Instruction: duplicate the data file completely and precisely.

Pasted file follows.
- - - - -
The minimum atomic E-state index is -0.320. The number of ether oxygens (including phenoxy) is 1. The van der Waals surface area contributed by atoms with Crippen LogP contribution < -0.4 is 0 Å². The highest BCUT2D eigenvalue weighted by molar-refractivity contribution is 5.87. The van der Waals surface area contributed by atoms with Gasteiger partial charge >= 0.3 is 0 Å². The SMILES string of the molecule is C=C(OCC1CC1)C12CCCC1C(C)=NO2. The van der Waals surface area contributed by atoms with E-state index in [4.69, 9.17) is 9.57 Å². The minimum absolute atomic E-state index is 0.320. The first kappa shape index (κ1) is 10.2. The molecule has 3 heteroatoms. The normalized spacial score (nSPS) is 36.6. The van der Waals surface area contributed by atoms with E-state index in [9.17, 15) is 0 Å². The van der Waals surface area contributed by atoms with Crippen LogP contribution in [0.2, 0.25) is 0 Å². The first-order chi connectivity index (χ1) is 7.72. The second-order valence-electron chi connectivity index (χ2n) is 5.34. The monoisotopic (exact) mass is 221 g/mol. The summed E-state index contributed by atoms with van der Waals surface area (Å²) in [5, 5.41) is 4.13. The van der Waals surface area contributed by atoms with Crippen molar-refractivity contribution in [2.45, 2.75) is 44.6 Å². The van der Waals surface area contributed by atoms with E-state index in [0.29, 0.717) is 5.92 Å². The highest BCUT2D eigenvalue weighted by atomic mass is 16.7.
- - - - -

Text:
The minimum atomic E-state index is -0.320. The number of ether oxygens (including phenoxy) is 1. The van der Waals surface area contributed by atoms with Crippen LogP contribution < -0.4 is 0 Å². The highest BCUT2D eigenvalue weighted by molar-refractivity contribution is 5.87. The van der Waals surface area contributed by atoms with Gasteiger partial charge >= 0.3 is 0 Å². The SMILES string of the molecule is C=C(OCC1CC1)C12CCCC1C(C)=NO2. The van der Waals surface area contributed by atoms with E-state index in [4.69, 9.17) is 9.57 Å². The minimum absolute atomic E-state index is 0.320. The first kappa shape index (κ1) is 10.2. The molecule has 3 heteroatoms. The normalized spacial score (nSPS) is 36.6. The van der Waals surface area contributed by atoms with E-state index in [9.17, 15) is 0 Å². The van der Waals surface area contributed by atoms with Crippen LogP contribution in [0.2, 0.25) is 0 Å². The first-order chi connectivity index (χ1) is 7.72. The second-order valence-electron chi connectivity index (χ2n) is 5.34. The monoisotopic (exact) mass is 221 g/mol. The summed E-state index contributed by atoms with van der Waals surface area (Å²) in [5, 5.41) is 4.13. The van der Waals surface area contributed by atoms with Crippen molar-refractivity contribution in [2.45, 2.75) is 44.6 Å². The van der Waals surface area contributed by atoms with E-state index in [0.29, 0.717) is 5.92 Å². The highest BCUT2D eigenvalue weighted by atomic mass is 16.7.